You know those family newsletters you get at the end of the year--those photocopied ones-- the two-page descriptions of what has been happening to the Smiths or the Joneses.
What bothers me about these dispatches from the family front is how absolutely great everything is in other people's lives, how precocious their children are, what terrific trips the whole family has taken, and how, while the renovations to the kitchen were pretty disruptive for a while, now it looks just great and "we just can't imagine how we got along in the old one."
For example, here are some paraphrased -- and substantially revised -- excerpts from an actual letter that a friend of ours received a number of years ago. I am changing names and other details to avoid being sued, but, given the nature of today's society, for all I know I'll be sued anyway.
The message starts off, "Greetings from the Smith Family. We wish you a healthy, happy New Year."
My feeling is, Why don't they just stop right there? Isn't that all you really want to hear from the Smiths, whom you haven't seen in 14 years and, to be honest, barely care about? But no, you've got to read this:
"John got a big promotion this year at Futurebright...As you have probably read in the papers, Futurebright is in the forefront of chemistry research worldwide...John is somehow surviving without baseball, but he is so busy with his hobbies and investments that it hardly seems to matter.
"Marcia is getting ready for graduate school...She will begin graduate studies next fall at the B.F. Skinner Institute for Advanced Study in Behavioral Methodology....
"David is now in the sixth grade, but is taking algebra at the high school. He is doing quite well, and the high schoolers love him...He is a terrific pitcher in Little League, and this year he took up golf!
"Endicott is now in kindergarten...He loves to read and write, and is making lots of friends."
I mean, look at that. Your family and mine have been having all kinds of problems, but for the Smiths things seem to be moving right along without a hitch.
Isn't it time for more realistic newsletters? Wouldn't you get much less annoyed and disgusted if, instead of reading the above kind of family bragging, you got something that read like this?
"The Jones family wishes you the best. We've certainly had our ups and downs this year, and all I can say is thank God for Zoloft!
"I'm happy to report that Bob's affair is finally over. All his jokes about If all those politicians could do it, why can't I? were beginning to wear pretty thin. Unfortunately, just when he stopped seeing that other woman, he lost his job with Lotech. He was just one month away from full vesting for retirement, but we'll get by -- if Bob can finally hit it big with one of those hundred lottery tickets he buys every week.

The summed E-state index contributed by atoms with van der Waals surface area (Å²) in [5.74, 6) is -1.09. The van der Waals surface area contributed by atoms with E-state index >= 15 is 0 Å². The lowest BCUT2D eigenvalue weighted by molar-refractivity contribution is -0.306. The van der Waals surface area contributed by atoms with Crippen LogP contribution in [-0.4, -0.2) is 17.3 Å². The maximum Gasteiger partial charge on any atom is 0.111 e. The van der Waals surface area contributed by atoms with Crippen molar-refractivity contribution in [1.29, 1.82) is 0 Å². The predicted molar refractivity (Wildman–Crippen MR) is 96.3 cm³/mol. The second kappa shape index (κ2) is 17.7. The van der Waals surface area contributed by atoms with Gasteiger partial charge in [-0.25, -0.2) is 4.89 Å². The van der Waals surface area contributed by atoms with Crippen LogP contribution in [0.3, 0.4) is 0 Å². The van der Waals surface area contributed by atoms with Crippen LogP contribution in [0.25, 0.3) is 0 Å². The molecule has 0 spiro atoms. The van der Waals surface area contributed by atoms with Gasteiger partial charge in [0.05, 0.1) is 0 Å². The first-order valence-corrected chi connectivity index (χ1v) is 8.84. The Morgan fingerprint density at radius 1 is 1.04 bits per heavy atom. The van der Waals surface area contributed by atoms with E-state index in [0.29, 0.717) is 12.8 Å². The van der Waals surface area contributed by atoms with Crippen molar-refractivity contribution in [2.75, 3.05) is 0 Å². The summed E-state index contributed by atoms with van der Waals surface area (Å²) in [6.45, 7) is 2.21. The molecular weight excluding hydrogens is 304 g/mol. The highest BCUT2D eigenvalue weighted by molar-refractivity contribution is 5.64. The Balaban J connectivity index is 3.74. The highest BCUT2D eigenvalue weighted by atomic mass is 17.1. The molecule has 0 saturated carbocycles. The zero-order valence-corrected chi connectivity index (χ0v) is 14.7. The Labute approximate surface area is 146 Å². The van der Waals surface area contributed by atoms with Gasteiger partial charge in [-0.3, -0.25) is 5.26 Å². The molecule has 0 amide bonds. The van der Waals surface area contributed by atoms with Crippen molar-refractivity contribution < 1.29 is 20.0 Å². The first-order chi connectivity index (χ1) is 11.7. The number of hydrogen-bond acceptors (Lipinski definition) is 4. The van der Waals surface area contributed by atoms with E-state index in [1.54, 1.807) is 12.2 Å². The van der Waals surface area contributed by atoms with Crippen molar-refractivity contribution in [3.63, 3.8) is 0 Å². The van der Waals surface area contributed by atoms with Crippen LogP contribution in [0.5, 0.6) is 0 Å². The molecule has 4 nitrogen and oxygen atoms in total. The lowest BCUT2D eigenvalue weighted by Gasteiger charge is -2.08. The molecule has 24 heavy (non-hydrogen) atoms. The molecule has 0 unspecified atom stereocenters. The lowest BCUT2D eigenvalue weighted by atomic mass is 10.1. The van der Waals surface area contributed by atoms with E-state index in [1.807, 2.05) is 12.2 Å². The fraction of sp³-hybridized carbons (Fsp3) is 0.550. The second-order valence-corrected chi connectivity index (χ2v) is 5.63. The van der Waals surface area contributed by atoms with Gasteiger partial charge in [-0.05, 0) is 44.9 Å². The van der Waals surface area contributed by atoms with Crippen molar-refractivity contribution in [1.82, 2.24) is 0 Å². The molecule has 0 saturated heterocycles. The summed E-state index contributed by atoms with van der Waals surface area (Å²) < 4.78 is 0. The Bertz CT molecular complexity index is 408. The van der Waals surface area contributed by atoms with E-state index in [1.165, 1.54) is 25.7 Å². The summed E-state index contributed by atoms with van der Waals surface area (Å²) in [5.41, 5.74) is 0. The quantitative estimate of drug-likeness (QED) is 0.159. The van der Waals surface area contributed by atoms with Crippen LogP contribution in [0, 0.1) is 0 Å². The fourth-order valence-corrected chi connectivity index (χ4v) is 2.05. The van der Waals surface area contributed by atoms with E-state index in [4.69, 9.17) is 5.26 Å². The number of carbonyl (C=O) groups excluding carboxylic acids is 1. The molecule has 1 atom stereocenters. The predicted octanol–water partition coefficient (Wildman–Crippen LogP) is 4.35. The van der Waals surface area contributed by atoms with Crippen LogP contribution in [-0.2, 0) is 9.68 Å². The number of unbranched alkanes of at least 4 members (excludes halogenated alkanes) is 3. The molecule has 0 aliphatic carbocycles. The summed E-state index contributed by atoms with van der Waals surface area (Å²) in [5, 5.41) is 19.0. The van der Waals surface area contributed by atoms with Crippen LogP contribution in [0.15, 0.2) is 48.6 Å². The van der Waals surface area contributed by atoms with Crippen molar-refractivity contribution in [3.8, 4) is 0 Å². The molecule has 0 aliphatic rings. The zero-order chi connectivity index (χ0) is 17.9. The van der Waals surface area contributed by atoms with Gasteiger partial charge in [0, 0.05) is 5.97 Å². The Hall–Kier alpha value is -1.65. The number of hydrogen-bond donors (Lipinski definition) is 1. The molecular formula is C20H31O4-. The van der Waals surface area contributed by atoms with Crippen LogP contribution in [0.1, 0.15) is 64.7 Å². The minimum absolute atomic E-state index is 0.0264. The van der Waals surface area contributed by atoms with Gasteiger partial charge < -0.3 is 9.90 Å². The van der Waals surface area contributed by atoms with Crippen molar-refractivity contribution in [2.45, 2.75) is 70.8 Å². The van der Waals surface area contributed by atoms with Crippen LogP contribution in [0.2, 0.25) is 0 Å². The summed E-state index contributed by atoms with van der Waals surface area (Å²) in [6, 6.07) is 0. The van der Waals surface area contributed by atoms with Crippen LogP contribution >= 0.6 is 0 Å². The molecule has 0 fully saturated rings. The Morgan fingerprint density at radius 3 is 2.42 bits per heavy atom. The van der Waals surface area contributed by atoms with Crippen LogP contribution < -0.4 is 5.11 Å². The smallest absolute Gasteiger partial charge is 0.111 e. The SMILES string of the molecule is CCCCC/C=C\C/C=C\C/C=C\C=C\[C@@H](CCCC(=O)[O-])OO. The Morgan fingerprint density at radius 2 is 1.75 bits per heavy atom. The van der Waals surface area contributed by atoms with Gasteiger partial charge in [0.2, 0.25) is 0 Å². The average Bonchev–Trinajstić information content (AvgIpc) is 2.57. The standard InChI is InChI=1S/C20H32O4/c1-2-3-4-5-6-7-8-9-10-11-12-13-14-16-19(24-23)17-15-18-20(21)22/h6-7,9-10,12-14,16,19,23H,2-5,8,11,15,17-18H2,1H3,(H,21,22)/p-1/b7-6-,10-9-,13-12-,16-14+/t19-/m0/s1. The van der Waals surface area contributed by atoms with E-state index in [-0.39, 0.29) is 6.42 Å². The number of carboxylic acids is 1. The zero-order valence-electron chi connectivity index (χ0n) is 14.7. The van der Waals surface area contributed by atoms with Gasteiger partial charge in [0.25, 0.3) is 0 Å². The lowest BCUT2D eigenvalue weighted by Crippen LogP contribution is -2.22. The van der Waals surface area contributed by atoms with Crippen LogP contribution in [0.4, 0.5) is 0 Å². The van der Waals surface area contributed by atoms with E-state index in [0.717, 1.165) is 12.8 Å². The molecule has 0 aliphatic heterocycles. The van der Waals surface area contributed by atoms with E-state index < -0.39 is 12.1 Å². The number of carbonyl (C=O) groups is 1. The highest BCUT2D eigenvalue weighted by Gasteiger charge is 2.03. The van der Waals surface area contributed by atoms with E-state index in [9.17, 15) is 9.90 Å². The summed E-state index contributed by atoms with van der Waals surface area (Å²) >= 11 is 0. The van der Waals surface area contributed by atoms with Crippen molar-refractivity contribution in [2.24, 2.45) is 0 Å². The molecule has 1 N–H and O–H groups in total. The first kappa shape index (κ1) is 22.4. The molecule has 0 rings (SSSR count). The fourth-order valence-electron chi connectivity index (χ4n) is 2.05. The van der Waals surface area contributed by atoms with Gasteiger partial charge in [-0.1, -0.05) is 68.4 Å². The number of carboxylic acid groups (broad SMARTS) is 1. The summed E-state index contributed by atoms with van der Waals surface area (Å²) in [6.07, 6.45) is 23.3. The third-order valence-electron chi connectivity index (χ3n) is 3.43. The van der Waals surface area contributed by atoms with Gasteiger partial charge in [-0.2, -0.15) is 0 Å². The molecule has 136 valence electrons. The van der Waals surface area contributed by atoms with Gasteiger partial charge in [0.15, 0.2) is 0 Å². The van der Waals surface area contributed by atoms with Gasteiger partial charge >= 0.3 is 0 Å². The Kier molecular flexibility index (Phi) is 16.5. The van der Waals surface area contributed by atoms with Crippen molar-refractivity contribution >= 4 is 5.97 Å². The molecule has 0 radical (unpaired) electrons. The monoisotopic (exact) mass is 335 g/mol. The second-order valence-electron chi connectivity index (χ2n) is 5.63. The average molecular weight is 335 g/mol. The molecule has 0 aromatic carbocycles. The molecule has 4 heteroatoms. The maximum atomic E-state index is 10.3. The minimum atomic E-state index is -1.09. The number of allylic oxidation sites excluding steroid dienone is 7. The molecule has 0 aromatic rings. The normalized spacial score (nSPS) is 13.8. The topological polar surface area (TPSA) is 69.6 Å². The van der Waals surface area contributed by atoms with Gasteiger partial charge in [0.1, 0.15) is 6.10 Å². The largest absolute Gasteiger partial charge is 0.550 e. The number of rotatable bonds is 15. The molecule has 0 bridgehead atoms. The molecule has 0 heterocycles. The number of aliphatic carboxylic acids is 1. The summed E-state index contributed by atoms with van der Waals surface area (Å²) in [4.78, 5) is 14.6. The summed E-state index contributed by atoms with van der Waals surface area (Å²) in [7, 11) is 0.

"And Tim is finished with rehab! He's even talking about going back to school, although that might have to wait. It all depends on what happens when he goes to court next month.
"Jeannie had some troubles in college this year, mainly due to a bunch of bad teachers. She told us that in all of her courses the exams were never exactly what she expected, and the grading was very unfair. She's on academic probation and is thinking of dropping out. She says she wants to find herself.
"But we are excited about her new relationship. It's been three weeks now, so we're crossing our fingers that maybe this is the one. He's really nice and says he is close to being divorced.
"And ‘little Danny' isn't so little any more. He's the biggest child in his first grade class. His teacher says Danny likes to hit the other kids, but Bob's feeling is that the teacher is picking on him because he's so big. We recently had a knife incident, but I think it was blown way out of proportion. It was just a butter knife that Danny brought into school, and I think the suspension wasn't necessary.
"On a sad note, we had to put Puddles to sleep. They say you don't get attached to hamsters, but take my word for it, you do."
Copyright Mark Sherman